How citizen scientists are helping to improve the declining quality of UK rivers by profiling aquatic invertebrate communities
Lauren Harley (SmartRivers Project Manager), Andrew Bett and Ccraig MacIntyre (Esk Rivers & Fisheries Trust)
10 March 2022
Analysing invertebrate samples to species level - and documenting the communities identified - is yielding rewards locally for the twenty volunteer-led SmartRivers hubs established across the UK. But what does the data tell us and how can it help the 86% of rivers currently failing their ecological targets?
What do invertebrate communities tell us about water quality?
- They pinpoint water quality pressures: invertebrate species lists are logged in a central database which generates a water quality ‘scorecard’ for each river site sampled. These results describe the impact of organic pollution, nutrient enrichment, sediment impact, chemical presence, and flow stress based on what invertebrate species are present and absent. Comparing these scorecards along a river system – where water quality deterioration is not always obvious and pollutants are sometimes invisible to the naked eye - allows us to identify water quality pinch points, highlighting where and what the pressures are.
- They help us understand climate change: shifts in temperature baselines can lead to changes in the diversity of animals present in a river, altering food web structure and, ultimately, the health of other aquatic organisms such as salmon and trout. Research in Scotland and Wales has already shown that in higher altitude, northern rivers the cold-water loving invertebrates usually present are decreasing due to rising temperatures. One study showed that invertebrate abundance declined by 21% for every 1 degree Celsius rise in temperature.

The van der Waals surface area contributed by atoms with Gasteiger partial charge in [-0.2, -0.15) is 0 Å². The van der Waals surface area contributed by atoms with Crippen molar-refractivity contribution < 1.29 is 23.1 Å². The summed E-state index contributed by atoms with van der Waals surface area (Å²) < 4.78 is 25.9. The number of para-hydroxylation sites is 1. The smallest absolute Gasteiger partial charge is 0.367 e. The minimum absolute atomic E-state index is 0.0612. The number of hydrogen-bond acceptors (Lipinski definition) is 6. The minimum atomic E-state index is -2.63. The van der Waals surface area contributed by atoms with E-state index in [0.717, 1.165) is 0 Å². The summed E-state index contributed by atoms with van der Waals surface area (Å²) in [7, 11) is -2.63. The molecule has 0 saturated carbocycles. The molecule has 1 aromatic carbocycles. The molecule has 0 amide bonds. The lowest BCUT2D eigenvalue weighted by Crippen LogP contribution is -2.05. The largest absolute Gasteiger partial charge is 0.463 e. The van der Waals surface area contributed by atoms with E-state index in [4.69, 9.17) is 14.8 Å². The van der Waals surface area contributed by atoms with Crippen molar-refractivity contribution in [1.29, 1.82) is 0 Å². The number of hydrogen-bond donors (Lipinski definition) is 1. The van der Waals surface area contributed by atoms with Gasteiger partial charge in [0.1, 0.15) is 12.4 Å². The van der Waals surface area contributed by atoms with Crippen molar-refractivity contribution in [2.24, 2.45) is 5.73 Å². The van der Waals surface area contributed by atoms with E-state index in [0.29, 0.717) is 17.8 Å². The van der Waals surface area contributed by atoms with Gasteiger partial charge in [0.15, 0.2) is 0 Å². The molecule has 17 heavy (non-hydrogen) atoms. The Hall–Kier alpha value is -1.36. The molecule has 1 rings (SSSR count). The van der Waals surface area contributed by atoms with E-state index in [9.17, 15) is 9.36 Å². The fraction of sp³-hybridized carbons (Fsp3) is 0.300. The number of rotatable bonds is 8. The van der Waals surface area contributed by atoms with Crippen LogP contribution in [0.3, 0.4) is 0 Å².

- Sampling allows us to detect invasive species: over 2,000 plants and animals have been introduced to Britain from all over the world. Most are harmless, but 10-15% spread and become invasive non-native species. Warming temperatures and poor water quality can cause ecological disruption that reduces the success of native species and result in non-native invaders establishing more easily. The coverage and resolution of SmartRivers monitoring can help us detect new invasive species, and better understand the spread of existing invasive species.
- They provide a robust benchmark: We’ve all seen the headlines about the national crisis our rivers are in. With only 14% in good ecological health, and every single one failing to meet chemical standards, it is clear the status quo is no longer an option. Despite the shocking figures, coverage, resolution, and frequency of national monitoring regimes continues to decline. SmartRivers works to fill this gap, systematically collecting evidence of the problems.
Supporting water-friendly land management on the South Esk.